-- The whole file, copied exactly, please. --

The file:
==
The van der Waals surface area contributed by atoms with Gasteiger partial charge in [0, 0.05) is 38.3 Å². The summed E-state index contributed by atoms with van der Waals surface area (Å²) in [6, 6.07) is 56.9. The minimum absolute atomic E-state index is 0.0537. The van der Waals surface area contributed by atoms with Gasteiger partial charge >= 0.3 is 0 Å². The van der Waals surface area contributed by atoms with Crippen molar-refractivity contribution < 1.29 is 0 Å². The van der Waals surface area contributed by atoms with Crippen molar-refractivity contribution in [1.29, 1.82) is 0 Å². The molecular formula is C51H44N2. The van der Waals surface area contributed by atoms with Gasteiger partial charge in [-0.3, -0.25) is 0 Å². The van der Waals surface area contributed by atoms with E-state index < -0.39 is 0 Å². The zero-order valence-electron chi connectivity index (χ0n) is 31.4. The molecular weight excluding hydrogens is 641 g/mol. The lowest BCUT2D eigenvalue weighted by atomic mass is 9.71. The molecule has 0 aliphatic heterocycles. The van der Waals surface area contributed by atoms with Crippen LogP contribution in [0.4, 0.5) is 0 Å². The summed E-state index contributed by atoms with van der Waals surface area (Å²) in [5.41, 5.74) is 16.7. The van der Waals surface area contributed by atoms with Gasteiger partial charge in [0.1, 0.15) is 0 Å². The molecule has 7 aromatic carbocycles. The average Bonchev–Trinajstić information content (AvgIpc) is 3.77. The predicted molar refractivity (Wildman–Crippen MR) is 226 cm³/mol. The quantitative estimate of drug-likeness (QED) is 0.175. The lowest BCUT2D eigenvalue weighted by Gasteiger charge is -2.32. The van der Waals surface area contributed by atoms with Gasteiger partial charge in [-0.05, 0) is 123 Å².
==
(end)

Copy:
The van der Waals surface area contributed by atoms with Gasteiger partial charge in [0, 0.05) is 38.3 Å². The summed E-state index contributed by atoms with van der Waals surface area (Å²) in [6, 6.07) is 56.9. The minimum absolute atomic E-state index is 0.0537. The van der Waals surface area contributed by atoms with Gasteiger partial charge >= 0.3 is 0 Å². The van der Waals surface area contributed by atoms with Crippen molar-refractivity contribution < 1.29 is 0 Å². The van der Waals surface area contributed by atoms with Crippen molar-refractivity contribution in [1.29, 1.82) is 0 Å². The molecular formula is C51H44N2. The van der Waals surface area contributed by atoms with Gasteiger partial charge in [-0.3, -0.25) is 0 Å². The van der Waals surface area contributed by atoms with E-state index < -0.39 is 0 Å². The zero-order valence-electron chi connectivity index (χ0n) is 31.4. The molecular weight excluding hydrogens is 641 g/mol. The lowest BCUT2D eigenvalue weighted by atomic mass is 9.71. The molecule has 0 aliphatic heterocycles. The van der Waals surface area contributed by atoms with Crippen LogP contribution in [0.4, 0.5) is 0 Å². The summed E-state index contributed by atoms with van der Waals surface area (Å²) in [5.41, 5.74) is 16.7. The van der Waals surface area contributed by atoms with Gasteiger partial charge in [0.1, 0.15) is 0 Å². The molecule has 7 aromatic carbocycles. The average Bonchev–Trinajstić information content (AvgIpc) is 3.77. The predicted molar refractivity (Wildman–Crippen MR) is 226 cm³/mol. The quantitative estimate of drug-likeness (QED) is 0.175. The lowest BCUT2D eigenvalue weighted by Gasteiger charge is -2.32. The van der Waals surface area contributed by atoms with Gasteiger partial charge in [-0.05, 0) is 123 Å².